• iPod loaded with Jimmy Buffett tunes
  • Costco card (or Sam’s Club)
  • Digital camera
  • Laptop
  • Empty lightweight duffel bag — for carrying your shopping treasures home with you. We even go so far as to stuff it with packing materials (and a roll of tape) for the trip to Cabo, so we can wrap stuff for the ride back.
  • Printouts of the information from this website so you don’t forget all this stuff!

Calling Toll-Free Numbers

Calling toll-free numbers: American toll-free numbers dialed from Cabo are usually blocked by the local phone companies (who get no revenue from the connection).

Anyway, passed on to us is a way to bypass the blocks. For 800 numbers, dial 011-880, then the number; for 866 numbers, 001-883 then the number; for 877 numbers, dial 001-882 then the number and for 888 numbers, dial 001-881 then the number.

Of course, if you’re staying in our villa just pick up the Skype or Vonage phone and dial like you’re in the USA.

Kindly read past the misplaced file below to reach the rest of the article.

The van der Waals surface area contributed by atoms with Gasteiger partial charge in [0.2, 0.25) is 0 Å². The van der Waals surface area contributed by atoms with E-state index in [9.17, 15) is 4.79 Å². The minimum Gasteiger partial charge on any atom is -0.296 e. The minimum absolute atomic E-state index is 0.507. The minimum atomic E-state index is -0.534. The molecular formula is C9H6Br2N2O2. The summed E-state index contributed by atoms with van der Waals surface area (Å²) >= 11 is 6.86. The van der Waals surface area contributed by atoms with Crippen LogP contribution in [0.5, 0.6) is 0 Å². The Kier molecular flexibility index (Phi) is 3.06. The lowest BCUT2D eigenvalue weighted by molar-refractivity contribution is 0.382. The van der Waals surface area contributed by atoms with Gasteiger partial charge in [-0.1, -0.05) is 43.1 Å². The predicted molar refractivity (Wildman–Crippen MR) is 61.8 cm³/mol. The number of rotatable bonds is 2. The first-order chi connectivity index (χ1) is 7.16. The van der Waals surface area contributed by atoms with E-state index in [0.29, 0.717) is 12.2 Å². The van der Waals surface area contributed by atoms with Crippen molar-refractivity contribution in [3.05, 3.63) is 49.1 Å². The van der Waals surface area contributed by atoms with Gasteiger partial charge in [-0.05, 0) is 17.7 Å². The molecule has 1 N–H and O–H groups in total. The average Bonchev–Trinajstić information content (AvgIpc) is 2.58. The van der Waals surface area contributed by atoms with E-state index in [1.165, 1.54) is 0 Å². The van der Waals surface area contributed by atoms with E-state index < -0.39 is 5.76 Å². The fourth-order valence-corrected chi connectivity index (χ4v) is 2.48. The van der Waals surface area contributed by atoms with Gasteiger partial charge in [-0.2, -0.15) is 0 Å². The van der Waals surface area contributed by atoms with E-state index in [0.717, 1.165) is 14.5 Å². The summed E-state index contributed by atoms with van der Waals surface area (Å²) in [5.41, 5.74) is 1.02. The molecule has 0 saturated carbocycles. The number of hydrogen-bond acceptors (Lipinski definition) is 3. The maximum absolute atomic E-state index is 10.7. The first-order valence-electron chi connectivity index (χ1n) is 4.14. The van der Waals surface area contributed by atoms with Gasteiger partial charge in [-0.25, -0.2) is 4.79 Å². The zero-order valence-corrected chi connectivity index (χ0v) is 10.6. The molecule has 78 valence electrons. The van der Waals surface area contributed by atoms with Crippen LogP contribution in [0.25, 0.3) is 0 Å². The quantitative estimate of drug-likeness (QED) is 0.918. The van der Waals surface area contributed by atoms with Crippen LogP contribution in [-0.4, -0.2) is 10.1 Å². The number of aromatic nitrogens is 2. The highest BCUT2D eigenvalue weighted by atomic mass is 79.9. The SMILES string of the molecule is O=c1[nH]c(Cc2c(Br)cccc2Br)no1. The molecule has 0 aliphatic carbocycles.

Pemex Stations: Cash only (Pesos preferred)

Just a word to the wise: if you rent a car, you’ll need to buy gas for the car.  Be aware of the fact that the closer you get to the airport, the bigger the chance that you may get scammed by a Pemex attendant.  They’re aware it’s a rental car, you’re filling up prior to returning it and that you’re probably in a rush — they rely on that knowledge and might be tempted to scam you.

The biggest scam:  they fill the vehicle, you give them US$50 and expect change. The attendant disappears with your US$50, only to return with a US$1 or $5, saying “senor, you give me the wrong amount…”  What are you going to do? Call the cops and miss your flight?